The Four Important Criteria For Creating Accessible Websites For The Disabled

Criteria For Creating Accessible Websites

We all want to be able to access a piece of information online without having to search aimlessly on a poorly organized website. And we all like some helpful pictures and captions with our news stories. It is vital to creating accessible websites to keep web users happy, but there is also the issue of physically challenged users.

There are four important criteria that a site must adhere to be deemed accessible for the physically challenged. It must be perceivable, operable, understandable and robust.

Somewhat ironically, these four terms have a vagueness to them that make them slightly difficult to understand. In this guide, we will look at conditions and what these terms mean and how to ensure that your website complies.

Perceivable content

Percivable Accessible websites

Perceivable content mean that the information that a web page presents to the user is easily accessible. This often means the use of visual and audio media to tell present information in different ways.

A blind visitor, for example, may require audio description. Screen readers and enlargers are also helpful tools here. Provide transcripts for videos, captions for photos and images to give context to text. This all needs to present in a clear, logical manner with appropriate headings and a suitable structure.

Operable websites

Accessible websites

The operable sites that a user can operate and find all the information that they need without getting stuck halfway. All interactive elements that enhance a page need to be accessible to everyone. This all starts a very basic level with clear links between pages, and open home page and a site map.

Users can be able to locate and use their required page with ease. This is why it is also important to provide a search engine. When creating navigation tools, make sure they are just as accessible when using screen readers and other techs. It is also important to ensure that users can access everything via the keyboard in case users have problems using a mouse.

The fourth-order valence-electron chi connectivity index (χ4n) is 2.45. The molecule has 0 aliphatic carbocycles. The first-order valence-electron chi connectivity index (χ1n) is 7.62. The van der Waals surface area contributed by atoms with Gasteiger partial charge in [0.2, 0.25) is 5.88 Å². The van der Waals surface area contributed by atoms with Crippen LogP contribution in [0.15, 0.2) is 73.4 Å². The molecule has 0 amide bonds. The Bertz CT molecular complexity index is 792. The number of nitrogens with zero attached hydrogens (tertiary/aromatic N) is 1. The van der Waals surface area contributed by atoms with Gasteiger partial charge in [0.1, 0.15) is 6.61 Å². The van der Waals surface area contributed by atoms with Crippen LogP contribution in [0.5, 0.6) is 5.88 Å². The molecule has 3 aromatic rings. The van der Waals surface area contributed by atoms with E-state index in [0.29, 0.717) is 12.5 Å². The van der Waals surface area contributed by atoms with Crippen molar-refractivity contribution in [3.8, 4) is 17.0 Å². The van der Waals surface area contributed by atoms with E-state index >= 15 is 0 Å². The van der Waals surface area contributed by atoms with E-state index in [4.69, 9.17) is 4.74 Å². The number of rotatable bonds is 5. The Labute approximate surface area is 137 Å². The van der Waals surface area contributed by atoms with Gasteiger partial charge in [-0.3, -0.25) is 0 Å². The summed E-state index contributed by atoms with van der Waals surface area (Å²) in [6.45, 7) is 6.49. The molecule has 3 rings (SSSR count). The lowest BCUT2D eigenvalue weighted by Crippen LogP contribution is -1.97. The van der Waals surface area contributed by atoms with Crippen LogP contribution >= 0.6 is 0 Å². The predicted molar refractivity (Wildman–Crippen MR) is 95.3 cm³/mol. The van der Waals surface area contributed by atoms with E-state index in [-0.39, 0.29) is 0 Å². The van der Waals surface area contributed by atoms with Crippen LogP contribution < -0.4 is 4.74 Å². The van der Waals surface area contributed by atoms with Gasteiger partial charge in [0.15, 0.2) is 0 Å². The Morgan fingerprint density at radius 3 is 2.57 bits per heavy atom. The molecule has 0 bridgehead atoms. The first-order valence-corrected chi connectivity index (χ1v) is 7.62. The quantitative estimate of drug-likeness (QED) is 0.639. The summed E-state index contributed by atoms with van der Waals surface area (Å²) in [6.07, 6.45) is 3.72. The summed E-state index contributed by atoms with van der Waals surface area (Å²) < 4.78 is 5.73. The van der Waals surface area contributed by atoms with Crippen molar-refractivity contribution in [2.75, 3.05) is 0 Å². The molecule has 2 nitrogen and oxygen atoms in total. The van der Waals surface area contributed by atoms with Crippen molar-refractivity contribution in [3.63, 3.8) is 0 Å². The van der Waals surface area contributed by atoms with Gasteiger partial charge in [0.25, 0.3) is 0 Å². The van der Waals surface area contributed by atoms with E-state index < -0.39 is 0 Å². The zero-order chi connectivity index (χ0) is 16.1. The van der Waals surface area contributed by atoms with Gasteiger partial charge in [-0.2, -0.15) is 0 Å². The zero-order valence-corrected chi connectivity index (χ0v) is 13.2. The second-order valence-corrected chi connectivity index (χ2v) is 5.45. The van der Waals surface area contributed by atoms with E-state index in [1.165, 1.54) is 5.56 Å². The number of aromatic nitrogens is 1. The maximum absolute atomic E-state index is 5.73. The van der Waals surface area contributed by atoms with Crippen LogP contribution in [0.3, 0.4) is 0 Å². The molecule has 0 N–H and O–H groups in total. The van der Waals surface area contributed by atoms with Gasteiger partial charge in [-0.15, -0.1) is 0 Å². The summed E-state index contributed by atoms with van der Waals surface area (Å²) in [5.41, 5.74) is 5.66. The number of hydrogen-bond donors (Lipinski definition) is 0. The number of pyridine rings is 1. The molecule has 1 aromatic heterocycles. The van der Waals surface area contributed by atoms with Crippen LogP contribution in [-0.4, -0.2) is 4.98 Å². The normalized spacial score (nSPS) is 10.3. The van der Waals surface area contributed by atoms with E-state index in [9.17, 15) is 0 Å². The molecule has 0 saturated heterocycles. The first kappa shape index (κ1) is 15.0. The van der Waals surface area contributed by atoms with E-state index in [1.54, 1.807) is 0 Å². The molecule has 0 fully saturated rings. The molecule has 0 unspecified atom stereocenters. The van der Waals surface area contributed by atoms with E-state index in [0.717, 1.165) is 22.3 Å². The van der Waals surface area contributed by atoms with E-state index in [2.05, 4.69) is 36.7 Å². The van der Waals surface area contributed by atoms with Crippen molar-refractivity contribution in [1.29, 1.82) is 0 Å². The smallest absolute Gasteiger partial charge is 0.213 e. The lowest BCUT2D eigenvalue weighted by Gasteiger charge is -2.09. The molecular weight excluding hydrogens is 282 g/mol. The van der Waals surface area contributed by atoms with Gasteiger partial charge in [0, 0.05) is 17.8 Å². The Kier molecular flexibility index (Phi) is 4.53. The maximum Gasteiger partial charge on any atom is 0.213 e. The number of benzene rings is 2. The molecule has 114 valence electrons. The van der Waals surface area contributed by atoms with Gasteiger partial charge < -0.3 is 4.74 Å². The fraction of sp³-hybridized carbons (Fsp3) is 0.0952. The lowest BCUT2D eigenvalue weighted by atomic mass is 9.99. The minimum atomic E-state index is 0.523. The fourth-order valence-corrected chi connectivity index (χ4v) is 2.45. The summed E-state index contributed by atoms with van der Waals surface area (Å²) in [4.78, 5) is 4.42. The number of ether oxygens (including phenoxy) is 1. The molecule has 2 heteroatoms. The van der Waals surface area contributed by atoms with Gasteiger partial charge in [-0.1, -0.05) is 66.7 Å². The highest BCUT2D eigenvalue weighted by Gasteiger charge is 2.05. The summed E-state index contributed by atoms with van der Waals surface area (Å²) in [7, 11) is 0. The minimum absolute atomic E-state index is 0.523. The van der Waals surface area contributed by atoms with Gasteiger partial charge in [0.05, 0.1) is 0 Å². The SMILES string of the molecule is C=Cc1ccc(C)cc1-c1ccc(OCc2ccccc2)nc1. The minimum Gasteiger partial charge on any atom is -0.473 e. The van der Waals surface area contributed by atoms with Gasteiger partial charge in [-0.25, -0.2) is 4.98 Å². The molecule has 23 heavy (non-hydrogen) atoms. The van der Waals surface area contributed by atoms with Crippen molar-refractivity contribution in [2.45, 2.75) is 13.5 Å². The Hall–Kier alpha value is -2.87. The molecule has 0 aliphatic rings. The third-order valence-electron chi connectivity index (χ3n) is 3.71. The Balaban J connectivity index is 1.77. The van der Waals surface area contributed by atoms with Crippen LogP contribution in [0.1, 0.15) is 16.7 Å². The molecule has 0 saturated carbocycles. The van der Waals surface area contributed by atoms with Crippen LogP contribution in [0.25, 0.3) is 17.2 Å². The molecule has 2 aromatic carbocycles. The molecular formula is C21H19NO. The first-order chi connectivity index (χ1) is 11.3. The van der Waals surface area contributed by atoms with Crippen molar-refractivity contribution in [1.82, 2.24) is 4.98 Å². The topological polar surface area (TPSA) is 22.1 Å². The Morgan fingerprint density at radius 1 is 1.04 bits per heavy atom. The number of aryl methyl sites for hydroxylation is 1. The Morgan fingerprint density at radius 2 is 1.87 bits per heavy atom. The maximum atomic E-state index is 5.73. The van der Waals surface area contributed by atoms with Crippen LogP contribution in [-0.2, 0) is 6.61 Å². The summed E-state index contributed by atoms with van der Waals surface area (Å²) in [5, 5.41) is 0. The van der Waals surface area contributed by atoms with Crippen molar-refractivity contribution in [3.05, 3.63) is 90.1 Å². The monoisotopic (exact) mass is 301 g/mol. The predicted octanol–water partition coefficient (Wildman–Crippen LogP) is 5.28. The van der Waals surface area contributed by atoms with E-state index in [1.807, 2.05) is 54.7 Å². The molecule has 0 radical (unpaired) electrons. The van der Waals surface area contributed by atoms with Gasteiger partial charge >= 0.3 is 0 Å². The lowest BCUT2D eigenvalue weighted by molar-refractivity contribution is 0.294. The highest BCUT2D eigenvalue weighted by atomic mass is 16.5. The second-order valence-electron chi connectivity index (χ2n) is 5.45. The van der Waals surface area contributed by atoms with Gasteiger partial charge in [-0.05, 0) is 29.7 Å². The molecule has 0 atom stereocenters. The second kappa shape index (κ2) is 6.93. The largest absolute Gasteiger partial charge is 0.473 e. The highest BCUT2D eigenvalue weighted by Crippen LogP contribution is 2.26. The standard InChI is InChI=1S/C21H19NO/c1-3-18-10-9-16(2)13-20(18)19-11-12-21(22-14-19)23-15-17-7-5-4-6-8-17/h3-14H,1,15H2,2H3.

Another big issue for navigating and operating a website is the presence of inaccessible content and related errors. Are all the links, PDF’s and media content working properly? Does your site have a reliable error recovery mechanism in case users make a mistake when submitting data? You should also check for pop-up windows that might take users away from the site and ruin the experience.

Understandable content

Understandable Content Accessible websites

Your content needs to be easy to understand within this operable website once the users have perceived the information. There should be no ambiguity in the content if it has a clear purpose, especially if you are looking to help physically challenged people.

Reread written content to make sure that everyone easily understands it without too much terminology. If terminology is necessary, provide definitions. Also, think about the language used in the links and captions. They all have to be understandable in and out of context.

The creation of right content also relies on the presentation of the material. Font size is crucial. If it may be too small for some reader, make sure that they can enlarge the text without the action messing up the page.

You also need to think about the contrast between the text and background – especially if you are not using black and white – and the use of color across the page. How would the site look to a colorblind reader?

Robust websites

Robust Accessible websites

The last issue is the strength of the site. The site and the content must both support a range of technological extras that will enhance the experience for the disabled users. There are lots of tools mentioned above that can help to improve the perception of a site. One of the ways is that users navigate the page – such as screen readers – but will they work on your site?

Remember these four factors when creating an accessible website for the physically challenged.
There is a lot to think about when creating a website that is accessible to all users. Becuase it is about more than creating an easy-to-read article with clear links and helpful visual content.

The examples given above are just the start, which can make the process seem daunting. As long as you remember these four criteria – perceivable, operable, understandable, robust – and take a careful, considered approach to website creation, it will become easier.

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